I've done a few big ones. Lines galore. And each and every time, it's really, really difficult. I did a one-person show some time back called "Give 'Em Hell, Harry." James Whitmore originally did it. In fact, there's a filmed version of the actual stage play back in 1975 and, unbelievably, Whitmore actually got an Oscar nod for it. I guess because it was on film it was eligible, even though it was simply a camera pointed at him onstage. Anyway, it's a big one to learn. Two and half hours, more or less, of being Harry Truman on stage. Did it for a long stretch back on the east coast.
To learn it, I thought I'd play with a few different techniques. I have a few friends, decent actors all, back in NY that swear by the tape recorder method. Tape the entire role, sometimes even the entire play, in a monotone and read it into a tape recorder and then listen to it over and over and over, ad nauseum. On the surface, it seems maybe the most painless method available. The problem is, my mind wanders. I lose focus. Tried it with the Harry gig and it started out swimmingly. I always had the headphones on, everywhere I went; the store, driving (this was before the cell phone laws), sitting around the house, everywhere.
I quickly learned an ugly truth about myself; I don't have the focus for this. I couldn't concentrate on the words. They were just so much noise in the background of my life. I call this technique now The Osmosis Technique. For me it is tantamount to sleeping with the script and hoping the words come to you in your sleep. It just doesn't work for me. I suspect some of that has to do with my own failings as a person lacking the skills to concentrate for long periods at a time, though.
Another technique, which actually does work to a certain extent, is the writing approach. The actor actually writes the words over and over. Whole notebooks filled with the same lines. Sort of like Jack Nicholson in The Shining writing the same sentence over and over. Creepy scene, that. So I tried it. My hand cramped up and I lost interest. I found that in addition to being frustrating, learning lines became physically painful. Out that one went.
I once asked Sam Waterson (one of the most "normal" people I've ever met that also happens to be an actor) what he did. Remember, Sam did a two hour, one-manner about Lincoln back in the day. He said exactly what I was afraid he was going to say..."Pace and talk, pace and talk, do it again, just pace and talk." Er.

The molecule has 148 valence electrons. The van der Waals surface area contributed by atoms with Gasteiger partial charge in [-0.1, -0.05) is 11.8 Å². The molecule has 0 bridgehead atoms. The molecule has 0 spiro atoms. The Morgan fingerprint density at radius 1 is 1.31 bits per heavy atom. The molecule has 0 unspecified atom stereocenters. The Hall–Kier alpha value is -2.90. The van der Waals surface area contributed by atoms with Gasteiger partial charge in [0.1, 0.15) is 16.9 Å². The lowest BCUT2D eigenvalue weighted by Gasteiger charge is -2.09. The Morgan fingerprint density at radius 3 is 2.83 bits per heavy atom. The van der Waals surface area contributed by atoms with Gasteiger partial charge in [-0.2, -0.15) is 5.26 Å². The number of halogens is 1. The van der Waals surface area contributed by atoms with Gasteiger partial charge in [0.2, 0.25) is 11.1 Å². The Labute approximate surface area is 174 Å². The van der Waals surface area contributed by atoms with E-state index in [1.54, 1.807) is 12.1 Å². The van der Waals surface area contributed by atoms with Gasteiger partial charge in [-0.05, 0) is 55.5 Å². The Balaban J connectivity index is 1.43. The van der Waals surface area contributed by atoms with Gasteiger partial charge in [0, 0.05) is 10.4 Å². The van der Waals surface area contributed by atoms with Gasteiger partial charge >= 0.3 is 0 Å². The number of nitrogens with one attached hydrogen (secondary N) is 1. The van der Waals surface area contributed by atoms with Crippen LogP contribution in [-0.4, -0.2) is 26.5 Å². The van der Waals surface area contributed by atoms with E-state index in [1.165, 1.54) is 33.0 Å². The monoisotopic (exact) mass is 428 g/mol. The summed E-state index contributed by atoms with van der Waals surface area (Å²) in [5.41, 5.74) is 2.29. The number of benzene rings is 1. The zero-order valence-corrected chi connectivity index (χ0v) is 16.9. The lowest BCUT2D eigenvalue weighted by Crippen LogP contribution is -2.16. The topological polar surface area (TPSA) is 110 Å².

Moriarty shared a technique I thought was sheer lunacy until I tried it. He told me to learn the "big chunks" backwards. That is to say, start with the last sentence of a long monologue or soliloquy and then learn the second to last sentence and so on and so on. He said the human mind will instinctively move quickly toward what it knows best, and what it knows best is what it learns first. He said that's how he learned Richard III when he did it at Lincoln Center. I tried it. It works. But it's too hard. Again, the old focus problem. I'm just not disciplined enough for it.
There is a famous story of Olivier learning Othello in a field of cows. He wanted his voice a full third lower than his actual speaking voice for the role. To do this, he felt he had to first LOSE his own voice. So he would march out every morning to a neighboring field full of cattle and begin shouting Othello's lines. Oh, to be a fly on the wall, or more appropriately, a fly on the cow, for that one. The image is startling: Lord Olivier out amongst the beasts of burden screaming the great lines of Shakespeare at six in the morning in the English fog.
So today, I'm back to Sam Waterston's very practical advice. Pace and talk, pace and talk. That's what I'm doing today. I did it yesterday. And I've found, like I did back in my Harry Truman days, that I really only have about three to four hours in me. My mind begins to reject after that. It's like every morning I have a gallon bucket to fill in my head. Once I've filled it with as many memorized words as it will hold, everything else just spills over and is useless.
I remember the late Mick Denniston, a good director and friend, telling me tongue-in-cheek, "The script is just a guide." He was referring to my unfortunate habit of paraphrasing. Well, this time I'm paraphrasing myself. So every single time I get lazy as an actor I'm disrespecting the playwright. And I'm finding the two exist in a fragile, small room in my head. They're forced to hang out together day after day. I'd very much like the playwright to be the Alpha Male in this hesitant co-existence. But the actor, as always, the actor is very, very slippery.
Oh, and you'll notice I'm starting to discover the bells and whistles of the blogging world. Note the new pics to the right. That's stage left for the actors reading this.
I'll see you tomorrow.